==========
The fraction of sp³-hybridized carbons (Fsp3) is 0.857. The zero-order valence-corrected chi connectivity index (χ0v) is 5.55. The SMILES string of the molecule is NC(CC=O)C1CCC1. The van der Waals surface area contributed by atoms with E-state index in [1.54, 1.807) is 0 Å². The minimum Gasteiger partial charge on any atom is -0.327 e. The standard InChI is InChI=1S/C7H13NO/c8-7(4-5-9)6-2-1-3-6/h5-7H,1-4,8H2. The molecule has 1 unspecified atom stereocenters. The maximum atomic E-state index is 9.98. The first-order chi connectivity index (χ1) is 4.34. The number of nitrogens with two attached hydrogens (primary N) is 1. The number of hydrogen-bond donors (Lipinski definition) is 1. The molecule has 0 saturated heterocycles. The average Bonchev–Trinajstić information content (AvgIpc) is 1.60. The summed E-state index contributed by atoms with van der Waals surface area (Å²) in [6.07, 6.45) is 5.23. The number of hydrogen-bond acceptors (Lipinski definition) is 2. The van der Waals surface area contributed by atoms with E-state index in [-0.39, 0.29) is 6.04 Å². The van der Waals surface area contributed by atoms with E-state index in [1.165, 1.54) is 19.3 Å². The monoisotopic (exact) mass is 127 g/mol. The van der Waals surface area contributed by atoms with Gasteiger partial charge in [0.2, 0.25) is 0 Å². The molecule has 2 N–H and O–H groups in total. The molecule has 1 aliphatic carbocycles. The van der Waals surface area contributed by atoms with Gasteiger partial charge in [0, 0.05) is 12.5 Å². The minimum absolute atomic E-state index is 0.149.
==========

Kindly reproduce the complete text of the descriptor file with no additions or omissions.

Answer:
The fraction of sp³-hybridized carbons (Fsp3) is 0.857. The zero-order valence-corrected chi connectivity index (χ0v) is 5.55. The SMILES string of the molecule is NC(CC=O)C1CCC1. The van der Waals surface area contributed by atoms with E-state index in [1.54, 1.807) is 0 Å². The minimum Gasteiger partial charge on any atom is -0.327 e. The standard InChI is InChI=1S/C7H13NO/c8-7(4-5-9)6-2-1-3-6/h5-7H,1-4,8H2. The molecule has 1 unspecified atom stereocenters. The maximum atomic E-state index is 9.98. The first-order chi connectivity index (χ1) is 4.34. The number of nitrogens with two attached hydrogens (primary N) is 1. The number of hydrogen-bond donors (Lipinski definition) is 1. The molecule has 0 saturated heterocycles. The average Bonchev–Trinajstić information content (AvgIpc) is 1.60. The summed E-state index contributed by atoms with van der Waals surface area (Å²) in [6.07, 6.45) is 5.23. The number of hydrogen-bond acceptors (Lipinski definition) is 2. The van der Waals surface area contributed by atoms with E-state index in [-0.39, 0.29) is 6.04 Å². The van der Waals surface area contributed by atoms with E-state index in [1.165, 1.54) is 19.3 Å². The monoisotopic (exact) mass is 127 g/mol. The van der Waals surface area contributed by atoms with Gasteiger partial charge in [0.2, 0.25) is 0 Å². The molecule has 2 N–H and O–H groups in total. The molecule has 1 aliphatic carbocycles. The van der Waals surface area contributed by atoms with Gasteiger partial charge in [0, 0.05) is 12.5 Å². The minimum absolute atomic E-state index is 0.149.